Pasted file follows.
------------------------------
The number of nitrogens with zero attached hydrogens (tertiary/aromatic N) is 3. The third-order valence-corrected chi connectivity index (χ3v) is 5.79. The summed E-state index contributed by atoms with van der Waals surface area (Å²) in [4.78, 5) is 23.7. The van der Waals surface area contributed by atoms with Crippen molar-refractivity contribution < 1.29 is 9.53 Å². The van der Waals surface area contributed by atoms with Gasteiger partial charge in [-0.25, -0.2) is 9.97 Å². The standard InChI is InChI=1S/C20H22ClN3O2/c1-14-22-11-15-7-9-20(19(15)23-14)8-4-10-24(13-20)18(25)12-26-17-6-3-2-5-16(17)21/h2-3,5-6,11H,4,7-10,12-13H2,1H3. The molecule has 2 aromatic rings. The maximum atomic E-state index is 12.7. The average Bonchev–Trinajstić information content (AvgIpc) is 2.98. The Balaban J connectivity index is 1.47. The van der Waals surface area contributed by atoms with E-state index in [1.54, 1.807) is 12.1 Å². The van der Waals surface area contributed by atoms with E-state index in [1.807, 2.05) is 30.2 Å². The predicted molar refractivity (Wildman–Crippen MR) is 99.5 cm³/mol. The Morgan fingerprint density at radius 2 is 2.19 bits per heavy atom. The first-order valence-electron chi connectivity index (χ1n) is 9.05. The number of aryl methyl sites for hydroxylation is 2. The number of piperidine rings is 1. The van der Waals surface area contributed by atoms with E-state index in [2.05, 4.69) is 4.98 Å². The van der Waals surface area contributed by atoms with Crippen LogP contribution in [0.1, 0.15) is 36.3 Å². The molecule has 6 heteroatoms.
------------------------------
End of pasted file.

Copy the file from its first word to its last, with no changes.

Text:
The number of nitrogens with zero attached hydrogens (tertiary/aromatic N) is 3. The third-order valence-corrected chi connectivity index (χ3v) is 5.79. The summed E-state index contributed by atoms with van der Waals surface area (Å²) in [4.78, 5) is 23.7. The van der Waals surface area contributed by atoms with Crippen molar-refractivity contribution < 1.29 is 9.53 Å². The van der Waals surface area contributed by atoms with Gasteiger partial charge in [-0.25, -0.2) is 9.97 Å². The standard InChI is InChI=1S/C20H22ClN3O2/c1-14-22-11-15-7-9-20(19(15)23-14)8-4-10-24(13-20)18(25)12-26-17-6-3-2-5-16(17)21/h2-3,5-6,11H,4,7-10,12-13H2,1H3. The molecule has 2 aromatic rings. The maximum atomic E-state index is 12.7. The average Bonchev–Trinajstić information content (AvgIpc) is 2.98. The Balaban J connectivity index is 1.47. The van der Waals surface area contributed by atoms with E-state index in [1.54, 1.807) is 12.1 Å². The van der Waals surface area contributed by atoms with E-state index in [1.807, 2.05) is 30.2 Å². The predicted molar refractivity (Wildman–Crippen MR) is 99.5 cm³/mol. The Morgan fingerprint density at radius 2 is 2.19 bits per heavy atom. The first-order valence-electron chi connectivity index (χ1n) is 9.05. The number of aryl methyl sites for hydroxylation is 2. The number of piperidine rings is 1. The van der Waals surface area contributed by atoms with E-state index in [2.05, 4.69) is 4.98 Å². The van der Waals surface area contributed by atoms with Crippen LogP contribution in [0.1, 0.15) is 36.3 Å². The molecule has 6 heteroatoms.